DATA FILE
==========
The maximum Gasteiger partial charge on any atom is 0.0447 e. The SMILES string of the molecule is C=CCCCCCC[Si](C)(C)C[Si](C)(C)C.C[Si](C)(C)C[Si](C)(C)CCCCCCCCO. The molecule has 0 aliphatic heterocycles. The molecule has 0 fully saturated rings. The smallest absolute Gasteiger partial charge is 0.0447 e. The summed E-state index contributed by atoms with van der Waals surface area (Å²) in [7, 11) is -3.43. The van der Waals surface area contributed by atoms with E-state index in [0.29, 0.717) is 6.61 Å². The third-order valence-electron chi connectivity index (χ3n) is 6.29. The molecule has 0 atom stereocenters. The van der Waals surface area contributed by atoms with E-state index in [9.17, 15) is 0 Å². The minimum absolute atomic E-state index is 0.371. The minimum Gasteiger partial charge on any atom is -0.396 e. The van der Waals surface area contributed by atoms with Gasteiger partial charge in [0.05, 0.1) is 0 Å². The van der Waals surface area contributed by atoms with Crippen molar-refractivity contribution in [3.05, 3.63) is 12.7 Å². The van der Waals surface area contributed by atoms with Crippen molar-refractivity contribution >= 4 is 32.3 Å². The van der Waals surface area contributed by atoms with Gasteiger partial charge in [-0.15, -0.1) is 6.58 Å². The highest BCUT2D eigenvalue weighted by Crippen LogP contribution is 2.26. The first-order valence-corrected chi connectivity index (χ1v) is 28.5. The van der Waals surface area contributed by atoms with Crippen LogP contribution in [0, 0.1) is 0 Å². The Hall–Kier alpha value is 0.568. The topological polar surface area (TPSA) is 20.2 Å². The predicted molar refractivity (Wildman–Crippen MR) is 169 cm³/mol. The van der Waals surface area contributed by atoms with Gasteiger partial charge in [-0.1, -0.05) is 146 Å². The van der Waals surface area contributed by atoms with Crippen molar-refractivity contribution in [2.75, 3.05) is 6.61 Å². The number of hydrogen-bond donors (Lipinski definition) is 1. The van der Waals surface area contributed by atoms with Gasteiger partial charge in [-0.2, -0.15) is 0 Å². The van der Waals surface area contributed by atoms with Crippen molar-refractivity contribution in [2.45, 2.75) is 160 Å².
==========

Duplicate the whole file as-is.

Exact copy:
The maximum Gasteiger partial charge on any atom is 0.0447 e. The SMILES string of the molecule is C=CCCCCCC[Si](C)(C)C[Si](C)(C)C.C[Si](C)(C)C[Si](C)(C)CCCCCCCCO. The molecule has 0 aliphatic heterocycles. The molecule has 0 fully saturated rings. The smallest absolute Gasteiger partial charge is 0.0447 e. The summed E-state index contributed by atoms with van der Waals surface area (Å²) in [7, 11) is -3.43. The van der Waals surface area contributed by atoms with E-state index in [0.29, 0.717) is 6.61 Å². The third-order valence-electron chi connectivity index (χ3n) is 6.29. The molecule has 0 atom stereocenters. The van der Waals surface area contributed by atoms with E-state index in [9.17, 15) is 0 Å². The minimum absolute atomic E-state index is 0.371. The minimum Gasteiger partial charge on any atom is -0.396 e. The van der Waals surface area contributed by atoms with Gasteiger partial charge in [0.05, 0.1) is 0 Å². The van der Waals surface area contributed by atoms with Crippen molar-refractivity contribution in [3.05, 3.63) is 12.7 Å². The van der Waals surface area contributed by atoms with Crippen molar-refractivity contribution >= 4 is 32.3 Å². The van der Waals surface area contributed by atoms with Gasteiger partial charge in [-0.15, -0.1) is 6.58 Å². The highest BCUT2D eigenvalue weighted by Crippen LogP contribution is 2.26. The first-order valence-corrected chi connectivity index (χ1v) is 28.5. The van der Waals surface area contributed by atoms with Crippen LogP contribution in [0, 0.1) is 0 Å². The Hall–Kier alpha value is 0.568. The topological polar surface area (TPSA) is 20.2 Å². The predicted molar refractivity (Wildman–Crippen MR) is 169 cm³/mol. The van der Waals surface area contributed by atoms with Gasteiger partial charge in [-0.1, -0.05) is 146 Å². The van der Waals surface area contributed by atoms with Crippen molar-refractivity contribution in [2.75, 3.05) is 6.61 Å². The number of hydrogen-bond donors (Lipinski definition) is 1. The van der Waals surface area contributed by atoms with Gasteiger partial charge in [-0.2, -0.15) is 0 Å². The van der Waals surface area contributed by atoms with Crippen molar-refractivity contribution in [2.45, 2.75) is 160 Å².